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Succeeding Through Succession

Although Nature’s Path Foods has grown through acquisition, Arran and Ratana Stephens want the world to know: the company itself is not for sale. The founders of North America’s biggest organic breakfast and snack food maker post this message on the company website: “Arran and Ratana built this family company from the fertile, organic ground up. We haven’t ‘sold out’–and we don’t intend to.” Undaunted, prospective buyers still send Arran about one pitch per week and return every six months for a fresh rejection.

Arran Stephens is 71 and has been making plans to leave the 30-year-old Richmond company for about 15 years. He and Ratana still come to the office for a few hours every day, but three of their four children work for the company and have taken over much of the responsibility for running things on a day-to-day basis. Stephens says the children found their roles in the company through natural selection, based on their skills and passions. “We held them to a higher standard than others and expect them to work harder and more strategically,” he says. “There is no room for nepotism.”

The couple owns all the shares in the company and plan to pass them to their children. “When we go, at some point, it will go equally to the children, because we don’t want fights after we’re gone,” Stephens says.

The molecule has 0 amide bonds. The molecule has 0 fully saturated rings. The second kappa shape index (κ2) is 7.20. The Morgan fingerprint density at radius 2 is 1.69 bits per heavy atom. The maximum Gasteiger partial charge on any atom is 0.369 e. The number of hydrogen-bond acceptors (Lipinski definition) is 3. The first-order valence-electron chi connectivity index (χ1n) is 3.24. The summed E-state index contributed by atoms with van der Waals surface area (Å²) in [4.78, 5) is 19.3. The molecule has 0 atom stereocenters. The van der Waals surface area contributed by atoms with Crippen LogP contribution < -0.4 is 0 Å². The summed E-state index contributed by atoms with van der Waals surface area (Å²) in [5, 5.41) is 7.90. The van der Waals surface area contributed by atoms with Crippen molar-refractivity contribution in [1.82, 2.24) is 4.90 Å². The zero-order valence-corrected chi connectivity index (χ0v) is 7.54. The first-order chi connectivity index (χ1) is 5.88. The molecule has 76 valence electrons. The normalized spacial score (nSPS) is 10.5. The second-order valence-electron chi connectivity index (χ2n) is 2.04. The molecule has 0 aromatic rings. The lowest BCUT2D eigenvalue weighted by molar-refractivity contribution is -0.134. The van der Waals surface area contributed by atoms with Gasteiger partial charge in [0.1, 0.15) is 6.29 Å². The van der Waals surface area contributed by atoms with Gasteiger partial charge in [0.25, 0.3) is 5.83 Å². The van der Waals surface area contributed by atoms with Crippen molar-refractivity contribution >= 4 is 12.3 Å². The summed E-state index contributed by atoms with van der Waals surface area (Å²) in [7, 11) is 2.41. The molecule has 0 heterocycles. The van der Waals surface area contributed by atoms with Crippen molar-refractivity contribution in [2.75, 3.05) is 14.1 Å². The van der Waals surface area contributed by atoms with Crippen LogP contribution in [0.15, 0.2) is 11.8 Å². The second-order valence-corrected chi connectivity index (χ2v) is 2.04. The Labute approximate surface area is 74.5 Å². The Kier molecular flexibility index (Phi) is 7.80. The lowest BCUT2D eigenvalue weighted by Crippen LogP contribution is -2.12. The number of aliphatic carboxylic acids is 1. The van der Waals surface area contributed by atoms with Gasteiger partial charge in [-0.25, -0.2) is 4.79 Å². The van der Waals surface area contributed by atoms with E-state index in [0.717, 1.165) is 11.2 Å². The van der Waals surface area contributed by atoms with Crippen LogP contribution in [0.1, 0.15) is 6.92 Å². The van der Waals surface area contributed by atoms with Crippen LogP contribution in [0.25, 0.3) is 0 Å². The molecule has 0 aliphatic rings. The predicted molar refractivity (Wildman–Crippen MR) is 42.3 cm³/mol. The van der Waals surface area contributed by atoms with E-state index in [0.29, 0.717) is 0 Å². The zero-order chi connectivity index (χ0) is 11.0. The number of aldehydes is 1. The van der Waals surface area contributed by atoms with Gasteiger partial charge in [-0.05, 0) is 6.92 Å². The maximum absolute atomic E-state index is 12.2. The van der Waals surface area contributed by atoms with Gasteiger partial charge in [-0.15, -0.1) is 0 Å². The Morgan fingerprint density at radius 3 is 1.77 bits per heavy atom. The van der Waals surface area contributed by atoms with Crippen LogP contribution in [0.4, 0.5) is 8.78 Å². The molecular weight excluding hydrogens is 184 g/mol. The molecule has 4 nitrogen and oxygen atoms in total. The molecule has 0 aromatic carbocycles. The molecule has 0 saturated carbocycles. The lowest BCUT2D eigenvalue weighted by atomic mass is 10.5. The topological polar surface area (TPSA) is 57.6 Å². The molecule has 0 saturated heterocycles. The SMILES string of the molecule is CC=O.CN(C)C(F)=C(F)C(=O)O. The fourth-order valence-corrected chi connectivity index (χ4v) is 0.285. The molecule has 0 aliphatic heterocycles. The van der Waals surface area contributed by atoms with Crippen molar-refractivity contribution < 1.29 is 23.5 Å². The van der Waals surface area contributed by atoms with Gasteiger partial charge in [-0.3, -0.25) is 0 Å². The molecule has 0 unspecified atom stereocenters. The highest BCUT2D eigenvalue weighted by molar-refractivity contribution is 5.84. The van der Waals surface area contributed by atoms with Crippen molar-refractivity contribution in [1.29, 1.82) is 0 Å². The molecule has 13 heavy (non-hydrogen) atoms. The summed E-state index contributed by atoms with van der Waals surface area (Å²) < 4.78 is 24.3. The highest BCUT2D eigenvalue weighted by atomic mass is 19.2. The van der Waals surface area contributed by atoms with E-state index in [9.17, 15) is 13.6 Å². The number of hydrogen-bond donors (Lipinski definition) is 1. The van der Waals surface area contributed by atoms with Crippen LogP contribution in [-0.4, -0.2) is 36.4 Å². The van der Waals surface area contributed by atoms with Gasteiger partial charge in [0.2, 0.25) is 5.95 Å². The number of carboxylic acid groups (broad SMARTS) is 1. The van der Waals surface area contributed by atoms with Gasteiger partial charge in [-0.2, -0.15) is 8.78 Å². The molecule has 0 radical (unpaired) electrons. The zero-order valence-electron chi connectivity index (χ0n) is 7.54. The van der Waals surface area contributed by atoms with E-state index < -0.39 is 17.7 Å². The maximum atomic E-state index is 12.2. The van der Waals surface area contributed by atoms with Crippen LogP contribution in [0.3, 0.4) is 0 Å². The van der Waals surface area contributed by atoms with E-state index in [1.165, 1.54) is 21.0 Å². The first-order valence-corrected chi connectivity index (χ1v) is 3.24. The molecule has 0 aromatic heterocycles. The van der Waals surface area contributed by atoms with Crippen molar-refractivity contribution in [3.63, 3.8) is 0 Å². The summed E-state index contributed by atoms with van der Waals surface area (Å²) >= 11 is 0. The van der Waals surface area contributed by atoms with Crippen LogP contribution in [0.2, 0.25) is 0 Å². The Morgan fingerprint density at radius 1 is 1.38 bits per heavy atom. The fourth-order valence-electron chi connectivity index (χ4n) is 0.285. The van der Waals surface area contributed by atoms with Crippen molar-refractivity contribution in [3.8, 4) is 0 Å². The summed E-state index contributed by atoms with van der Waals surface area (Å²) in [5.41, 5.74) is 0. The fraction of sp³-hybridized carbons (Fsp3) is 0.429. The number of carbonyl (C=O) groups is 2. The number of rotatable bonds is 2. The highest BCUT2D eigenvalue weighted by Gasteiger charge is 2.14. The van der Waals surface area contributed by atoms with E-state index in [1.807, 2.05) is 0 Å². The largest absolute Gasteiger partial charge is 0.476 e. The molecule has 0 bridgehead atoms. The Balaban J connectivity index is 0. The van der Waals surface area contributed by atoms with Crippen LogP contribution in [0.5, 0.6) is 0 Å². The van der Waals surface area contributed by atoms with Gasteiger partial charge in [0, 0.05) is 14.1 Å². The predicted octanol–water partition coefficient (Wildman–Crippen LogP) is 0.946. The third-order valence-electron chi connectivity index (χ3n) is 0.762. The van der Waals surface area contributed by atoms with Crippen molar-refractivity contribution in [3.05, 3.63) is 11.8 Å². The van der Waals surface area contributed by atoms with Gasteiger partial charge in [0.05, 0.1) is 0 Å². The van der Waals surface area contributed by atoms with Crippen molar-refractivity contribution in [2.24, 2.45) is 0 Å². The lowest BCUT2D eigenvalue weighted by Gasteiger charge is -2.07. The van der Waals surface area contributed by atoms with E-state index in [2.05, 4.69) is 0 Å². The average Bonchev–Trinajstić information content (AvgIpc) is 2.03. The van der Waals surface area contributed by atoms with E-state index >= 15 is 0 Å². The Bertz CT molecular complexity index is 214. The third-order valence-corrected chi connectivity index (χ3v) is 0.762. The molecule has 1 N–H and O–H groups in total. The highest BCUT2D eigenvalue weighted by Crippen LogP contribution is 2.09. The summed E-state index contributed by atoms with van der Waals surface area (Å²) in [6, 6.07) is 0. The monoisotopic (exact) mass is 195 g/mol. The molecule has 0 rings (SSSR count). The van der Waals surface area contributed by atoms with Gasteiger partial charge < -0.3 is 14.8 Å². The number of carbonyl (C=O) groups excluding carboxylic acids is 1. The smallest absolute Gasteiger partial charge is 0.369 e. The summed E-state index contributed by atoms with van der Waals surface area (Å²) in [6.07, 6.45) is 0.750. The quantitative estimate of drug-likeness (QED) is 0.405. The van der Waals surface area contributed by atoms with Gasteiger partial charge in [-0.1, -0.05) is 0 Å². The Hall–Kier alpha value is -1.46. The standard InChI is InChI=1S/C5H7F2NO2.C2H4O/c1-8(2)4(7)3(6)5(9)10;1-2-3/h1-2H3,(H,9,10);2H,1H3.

Their succession plan is strikingly elegant compared to the squabbles and lawsuits that commonly plague other family-run businesses. Some founders’ children fight because they are left with a smaller share of equity or an outsized responsibility within the company.

Entrepreneurs are good at planning how to get into business–but not about getting out. Succession is simply not something many entrepreneurs map out, says Michelle Osry, who leads Deloitte Canada’s Family Enterprise Consulting division in Vancouver. Family dynamics can get crossed with financial decisions, creating conflict among family members. Sometimes the discussions are so tough, they don’t happen at all. “Only 20 per cent of families successfully transition the business to the second generation–either because the family does not stay intact or the business and the wealth does not stay intact.”

There are numerous options on the table for business founders planning to get out. Some, like the Stephenses, know their children will be faithful stewards of their company. But other founders’ children may lack the desire or the skills to take over. In those cases, the family could hire professional managers to run the business for them. Or they could sell some or all of the equity to other interested buyers, including company managers or employees, a competing company or a private equity firm. As Arran Stephens can attest, there is ample liquidity among private equity firms hunting for investment vehicles.

But to work out which option is best, families need to open discussion. There is help available for those who seek it. Stephens works with the Business Families Centre at UBC’s Sauder School of Business and highly recommends family business owners seek its advice. –D.H.